MicroRNA-21 Integrates Pathogenic Signaling to Control Pulmonary Hypertension: Results of a Network Bioinformatics Approach

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Pulmonary hypertension (PH) is driven by diverse pathogenic etiologies. Owing to their pleiotropic actions, microRNA molecules are potential candidates for coordinated regulation of these disease stimuli.

Methods and Results—

Using a network biology approach, we identify microRNA associated with multiple pathogenic pathways central to PH. Specifically, microRNA-21 (miR-21) is predicted as a PH-modifying microRNA, regulating targets integral to bone morphogenetic protein (BMP) and Rho/Rho-kinase signaling as well as functional pathways associated with hypoxia, inflammation, and genetic haploinsufficiency of BMP receptor type 2. To validate these predictions, we have found that hypoxia and BMP receptor type 2 signaling independently upregulate miR-21 in cultured pulmonary arterial endothelial cells. In a reciprocal feedback loop, miR-21 downregulates BMP receptor type 2 expression. Furthermore, miR-21 directly represses RhoB expression and Rho-kinase activity, inducing molecular changes consistent with decreased angiogenesis and vasodilation. In vivo, miR-21 is upregulated in pulmonary tissue from several rodent models of PH and in humans with PH. On induction of disease in miR-21–null mice, RhoB expression and Rho-kinase activity are increased, accompanied by exaggerated manifestations of PH.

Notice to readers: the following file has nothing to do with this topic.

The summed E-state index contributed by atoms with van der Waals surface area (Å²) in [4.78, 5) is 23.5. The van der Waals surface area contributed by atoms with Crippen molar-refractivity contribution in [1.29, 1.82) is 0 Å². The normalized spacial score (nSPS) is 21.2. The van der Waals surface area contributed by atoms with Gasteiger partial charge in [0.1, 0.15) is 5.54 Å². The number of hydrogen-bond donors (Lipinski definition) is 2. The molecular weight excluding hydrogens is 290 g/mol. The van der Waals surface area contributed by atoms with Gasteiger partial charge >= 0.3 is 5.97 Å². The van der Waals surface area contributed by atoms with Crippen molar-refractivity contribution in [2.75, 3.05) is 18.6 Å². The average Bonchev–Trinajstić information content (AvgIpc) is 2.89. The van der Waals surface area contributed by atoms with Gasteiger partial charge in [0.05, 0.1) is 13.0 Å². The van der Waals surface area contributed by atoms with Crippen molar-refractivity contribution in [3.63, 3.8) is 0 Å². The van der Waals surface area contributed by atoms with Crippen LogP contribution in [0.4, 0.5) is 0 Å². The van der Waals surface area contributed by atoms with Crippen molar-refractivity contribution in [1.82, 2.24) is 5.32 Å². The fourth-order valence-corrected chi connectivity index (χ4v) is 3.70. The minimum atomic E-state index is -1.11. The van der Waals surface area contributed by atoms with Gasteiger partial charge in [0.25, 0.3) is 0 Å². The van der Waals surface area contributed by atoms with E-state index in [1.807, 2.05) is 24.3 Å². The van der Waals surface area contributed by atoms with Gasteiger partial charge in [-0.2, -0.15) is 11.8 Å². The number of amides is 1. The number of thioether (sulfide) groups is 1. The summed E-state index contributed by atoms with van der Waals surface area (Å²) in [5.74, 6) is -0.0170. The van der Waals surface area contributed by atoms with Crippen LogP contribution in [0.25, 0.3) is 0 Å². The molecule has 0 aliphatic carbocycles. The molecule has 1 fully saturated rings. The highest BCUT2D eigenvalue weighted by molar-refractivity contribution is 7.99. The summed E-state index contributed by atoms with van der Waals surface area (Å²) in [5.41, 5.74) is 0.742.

A network-based bioinformatic approach coupled with confirmatory in vivo data delineates a central regulatory role for miR-21 in PH. Furthermore, this study highlights the unique utility of network biology for identifying disease-modifying microRNA in PH.

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